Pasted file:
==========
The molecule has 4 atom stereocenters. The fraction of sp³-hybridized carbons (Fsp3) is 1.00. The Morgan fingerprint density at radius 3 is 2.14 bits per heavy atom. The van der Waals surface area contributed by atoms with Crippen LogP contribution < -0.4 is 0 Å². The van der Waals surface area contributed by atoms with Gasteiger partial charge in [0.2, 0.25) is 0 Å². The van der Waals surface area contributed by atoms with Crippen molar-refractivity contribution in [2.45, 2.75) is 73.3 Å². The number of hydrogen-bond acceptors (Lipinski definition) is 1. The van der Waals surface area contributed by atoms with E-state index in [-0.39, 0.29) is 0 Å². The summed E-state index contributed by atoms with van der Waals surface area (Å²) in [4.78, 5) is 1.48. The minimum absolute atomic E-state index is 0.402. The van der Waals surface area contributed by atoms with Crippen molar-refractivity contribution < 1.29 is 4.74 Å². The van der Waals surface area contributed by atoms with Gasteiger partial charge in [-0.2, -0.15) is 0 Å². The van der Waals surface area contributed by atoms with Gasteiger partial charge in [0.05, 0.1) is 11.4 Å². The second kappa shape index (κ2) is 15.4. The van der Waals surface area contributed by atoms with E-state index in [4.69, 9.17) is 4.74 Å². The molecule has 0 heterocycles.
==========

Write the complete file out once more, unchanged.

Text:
The molecule has 4 atom stereocenters. The fraction of sp³-hybridized carbons (Fsp3) is 1.00. The Morgan fingerprint density at radius 3 is 2.14 bits per heavy atom. The van der Waals surface area contributed by atoms with Crippen LogP contribution < -0.4 is 0 Å². The van der Waals surface area contributed by atoms with Gasteiger partial charge in [0.2, 0.25) is 0 Å². The van der Waals surface area contributed by atoms with Crippen molar-refractivity contribution in [2.45, 2.75) is 73.3 Å². The number of hydrogen-bond acceptors (Lipinski definition) is 1. The van der Waals surface area contributed by atoms with E-state index in [-0.39, 0.29) is 0 Å². The summed E-state index contributed by atoms with van der Waals surface area (Å²) in [4.78, 5) is 1.48. The minimum absolute atomic E-state index is 0.402. The van der Waals surface area contributed by atoms with Crippen molar-refractivity contribution < 1.29 is 4.74 Å². The van der Waals surface area contributed by atoms with Gasteiger partial charge in [-0.2, -0.15) is 0 Å². The van der Waals surface area contributed by atoms with Gasteiger partial charge in [0.05, 0.1) is 11.4 Å². The second kappa shape index (κ2) is 15.4. The van der Waals surface area contributed by atoms with E-state index in [4.69, 9.17) is 4.74 Å². The molecule has 0 heterocycles.